1. Another typology of title: Adopted from the article by Goodman et al. published in Science Editor.[3] They had developed and mentioned following type of titles.


    1. Topic only: Title is ambiguous and has subject. It does not have the information or types apart from the remaining categories mentioned below.
    2. Methods describing: Title has topic and included study design, data management, or analysis. It may be comprised of the terms such as case-control, cohort, effectiveness, efficacy, frequency, incidence, mortality, prevalence, surveillance, survival, trend, or validity study; meta-analysis; randomized clinical trial; or sensitivity-specificity or cost-effectiveness analysis. The title may be indicative of investigation of an epidemic or outbreak or it may be with incomplete description of a method inclusive of terminologies such as assessment, evaluation, population, sample, or comparison.
    3. Dataset: It states the particular study duration of a study, indicates topic name or an acronym. For e.g., Global Adult Tobacco Survey [GATS] India 2009–2010.
    4. Results: It includes topic and information related to a specific value, terms such as increased, decreased, high, or low indicative of semi-quantitative or ordinal information, or information on relationship such as association, change, correlation, determinants, effect, evidence, impact, influence, outcomes, predictors, relation, remission, risk, variability, or any variation. The terms are used as per the findings observed in the research article by the authors.
    5. Conclusions: Title includes the topic as well as the outcome, findings, or evidence from the study.


  2. Grammar of title: The grammar of title was assessed by noting the use of colon/question mark used.
  3. Keywords: The keywords were obtained from the abstract and counted manually.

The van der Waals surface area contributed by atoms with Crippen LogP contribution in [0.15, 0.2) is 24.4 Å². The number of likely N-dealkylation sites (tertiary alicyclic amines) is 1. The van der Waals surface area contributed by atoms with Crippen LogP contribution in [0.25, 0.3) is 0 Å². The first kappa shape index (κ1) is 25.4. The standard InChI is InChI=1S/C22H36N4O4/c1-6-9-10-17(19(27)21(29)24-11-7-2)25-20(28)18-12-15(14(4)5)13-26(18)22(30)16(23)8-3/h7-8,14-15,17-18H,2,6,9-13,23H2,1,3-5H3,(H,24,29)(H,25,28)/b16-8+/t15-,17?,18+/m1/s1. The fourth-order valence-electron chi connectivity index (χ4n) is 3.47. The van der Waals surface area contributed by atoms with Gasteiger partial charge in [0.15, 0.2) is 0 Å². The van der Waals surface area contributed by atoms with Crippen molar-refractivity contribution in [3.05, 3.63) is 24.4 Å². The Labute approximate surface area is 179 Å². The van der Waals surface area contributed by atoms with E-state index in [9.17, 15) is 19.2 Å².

4. We used the SPICED criteria for interventional studies. Only SPCED criteria were used for observational studies as there is no intervention (I).


The present study was approved by the Institutional Ethics Committee. The titles of original articles and relevant information pertaining to the objective of study were entered in Excel sheet. The data were cross verified by both the investigator for errors and analyzed by Epi Info version 7, Centers for Disease Control and Prevention, Atlanta, Georgia (US) for frequency and percentages.

Ethical clearance

This study was approved by the Institutional Ethics Committee, Shri. V. N. Government medical college, Yavatmal, on 23rd Jan 2020.


  Results Top


Out of 480 original articles, 340 (70.83%) were from IJCM and 140 (29.17%) were from IJPH. Maximum article, i.e., 18.54% was published in year 2018 followed by 75 (15.63%) in 2010.

Out of 480 titles, maximum, i.e., 233 (48.54) were having 16–30 words in the title followed by 41.46%, i.e., 199 titles with 10 to 15 words. Forty-four (9.17%) were having only 4–9 words in the title and four titles were with more than 30 words. Out of 199 titles with 10–15 words most were from IJCM, i.e., 148 (74.37%). Even maximum titles, i.e., 157 (67.38%) from IJCM were with 16–30 words. Two article titles from each journal were with more than 30 words.

Out of 480 articles, 442 (92.08%) were with descriptive title and 23 (4.79%) were having declarative title while 15 (3.13%) were of interrogative type. Similar distribution was found in the type of title in individual journal also [Table 1].
Table 1: Distribution of original articles according to type of title

Click here to view


Out of 340 articles from IJCM, most were of topic only titles, i.e., 46.47% followed by methods and result describing, i.e., 111 (32.65%) and 38 (11.18%), respectively. Nine (2.65%) and 5 (1.47%) were conclusion and dataset describing. In IJCM, 19 (5.58%) titles were of combination of different categories such as methods and result, methods and conclusion, methods and dataset, topic and dataset, result and conclusion, result and dataset, etc., Maximum titles of the articles, i.e., 67 (47.86%) from IJPH were of methods describing type, while 44 (31.43%) and 10 (7.14%) were of topic only and result describing, respectively. Thirteen (9.28%) article titles were of combined type, of which 9 (6.43%) were of methods and result describing [Table 2].
Table 2: Distribution of original articles according to the category of titles

Click here to view